I might try some evaporative cooling techniques. They seem to work for larger greenhouses, but use tons of water. I should start collecting rain water now. Haha. I wouldn't be surprised if there are some commercial products like that. I know you can do it with an arduino, which is something I might try. Just need to wire together some relays and get a PAR meter. I only have a lumens one right now and they correlate, but are not a true correlation. Day: I lost track So I wanted to get my greenhouse done by January, but because there were some set-backs it is not quite there, but i do have some cool progress. My dad came by for the holidays and saw that the structure wasn't level and we tore it down. He was so right. We reused a lot of the material and I saved all the insulation for my new structure. I advise everyone to keep a level structure. It makes building so much easier and it really adds to the quality. Here is a picture after we took down the endwalls and built a new frame. He also said my structure was too heavy for what I wanted to do. My dad really helped me build a level structure, then I added the rear end wall. After making a level structure you can see how off the bricks were from being level. If I want an aquarium in there, the ground better be close to level...or else. I went and added some spring lock (I like to call it wiggle wire) to the structure. It is around the trim of the end walls and the base of the structure. I think it is a great product and would suggest it to any person building a greenhouse. I was able to easily install the plastic and remove it in a matter of seconds without ruining it. Here is what it looks like up close. The stuff is cheap and re-usable. I spent probably 9 dollars per 6ft of the stuff. With the channel and wiggle wire included. I went and added some plastic to the structure yesterday and installed my fan. I haven't cut the wiggle wire or plastic quite yet. The issue is with one person it is kind of hard to pull the plastic taught. So, I am going to wait to cut both of them when I find another person to help. I started doing the brick, but really felt like I could just do it later. I went and installed a fan to blow a layer of air between the folded over piece of plastic. I have a regulator around, which I will probably use because the fan is too strong. The fan is 12watts, which adds up to ~4.50 per month if I ran it. Not too bad for what it does. My favorite part of the whole system is I went and dug up a contraption I built during the summer. Originally it was going to be a weather station, but now it is going to be a greenhouse controller. Reloading all the firmware was worse than doing a software update on the international space station. It measures temperature, humidity, relative pressure, lumens and calculates heat index altitude. Then streams them live to my website: http://localdatacenter.org/ The arduino collects data, which goes to the raspberry pi and emits the data wirelessly to a web server every five minutes. The web server hosts the website and relays any incoming data. The case is a pelican case, which is semi-waterproof, but there is wires coming out which break the seal. it does some other neat stuff, but a lot of it still needs polishing. It measures lumens, rather than par, which is kind of a problem. **Note the current max/min values are a little off because it was in my room last night and was being turned off and on*** My next few goals: Lay out the brick and figure out what to do with the pond. I extended the pond probably another 6 ft and has a volume now of 300-500 gallons. I am not sure if I should add an opening into the greenhouse for the pond. I know I want to attempt to do some aquaponic/vertical grow towers inside the greenhouse and that would require piping from the pond. I just think it is going to let in too much cold. Edit: Due to unplugging and replugging in the power for the raspberry pi. Data values might be inconsistent with true values because it doesn't want to restart with the same ports etc.. Its a work in progress.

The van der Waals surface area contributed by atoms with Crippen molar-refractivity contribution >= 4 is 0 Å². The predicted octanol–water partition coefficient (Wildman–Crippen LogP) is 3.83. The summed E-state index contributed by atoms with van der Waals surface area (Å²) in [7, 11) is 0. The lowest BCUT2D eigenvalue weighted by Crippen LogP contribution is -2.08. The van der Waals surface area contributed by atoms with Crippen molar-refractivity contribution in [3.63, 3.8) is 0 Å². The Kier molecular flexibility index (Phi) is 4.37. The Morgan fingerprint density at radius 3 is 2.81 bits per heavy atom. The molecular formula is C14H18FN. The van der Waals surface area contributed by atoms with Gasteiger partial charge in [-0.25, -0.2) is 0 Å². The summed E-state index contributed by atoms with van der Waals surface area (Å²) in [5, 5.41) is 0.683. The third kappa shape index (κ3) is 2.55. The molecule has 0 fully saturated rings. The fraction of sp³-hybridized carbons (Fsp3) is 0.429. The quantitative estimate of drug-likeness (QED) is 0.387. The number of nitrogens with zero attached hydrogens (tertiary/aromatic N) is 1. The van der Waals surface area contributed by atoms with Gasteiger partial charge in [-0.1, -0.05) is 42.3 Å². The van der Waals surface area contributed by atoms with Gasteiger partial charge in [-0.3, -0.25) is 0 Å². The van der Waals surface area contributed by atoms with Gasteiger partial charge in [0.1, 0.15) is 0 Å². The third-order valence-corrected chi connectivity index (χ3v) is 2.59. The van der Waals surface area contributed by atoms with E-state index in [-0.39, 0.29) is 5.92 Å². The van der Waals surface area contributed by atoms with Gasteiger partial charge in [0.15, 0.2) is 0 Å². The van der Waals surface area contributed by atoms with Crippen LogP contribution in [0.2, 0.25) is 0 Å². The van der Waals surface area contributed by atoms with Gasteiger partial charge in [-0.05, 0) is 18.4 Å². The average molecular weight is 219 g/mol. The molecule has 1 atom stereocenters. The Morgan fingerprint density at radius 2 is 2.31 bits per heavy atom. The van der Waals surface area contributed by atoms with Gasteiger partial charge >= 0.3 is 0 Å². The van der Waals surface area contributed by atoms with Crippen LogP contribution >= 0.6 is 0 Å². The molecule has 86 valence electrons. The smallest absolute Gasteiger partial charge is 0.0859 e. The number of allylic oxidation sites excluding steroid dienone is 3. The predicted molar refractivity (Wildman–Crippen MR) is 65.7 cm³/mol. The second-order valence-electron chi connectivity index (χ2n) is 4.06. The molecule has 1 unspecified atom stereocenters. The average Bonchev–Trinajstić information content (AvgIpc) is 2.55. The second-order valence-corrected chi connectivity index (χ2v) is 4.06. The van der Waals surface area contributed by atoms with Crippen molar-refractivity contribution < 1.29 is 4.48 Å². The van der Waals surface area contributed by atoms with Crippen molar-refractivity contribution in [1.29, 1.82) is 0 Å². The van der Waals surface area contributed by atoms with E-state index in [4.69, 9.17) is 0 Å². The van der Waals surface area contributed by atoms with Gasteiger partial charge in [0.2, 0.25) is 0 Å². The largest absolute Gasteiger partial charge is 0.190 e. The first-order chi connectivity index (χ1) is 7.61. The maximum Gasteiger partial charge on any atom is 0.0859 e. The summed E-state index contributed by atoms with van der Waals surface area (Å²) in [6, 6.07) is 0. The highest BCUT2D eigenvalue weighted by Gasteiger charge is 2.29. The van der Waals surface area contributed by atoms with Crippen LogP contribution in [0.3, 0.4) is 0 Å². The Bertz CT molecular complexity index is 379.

11. Picked up a good sized coral package today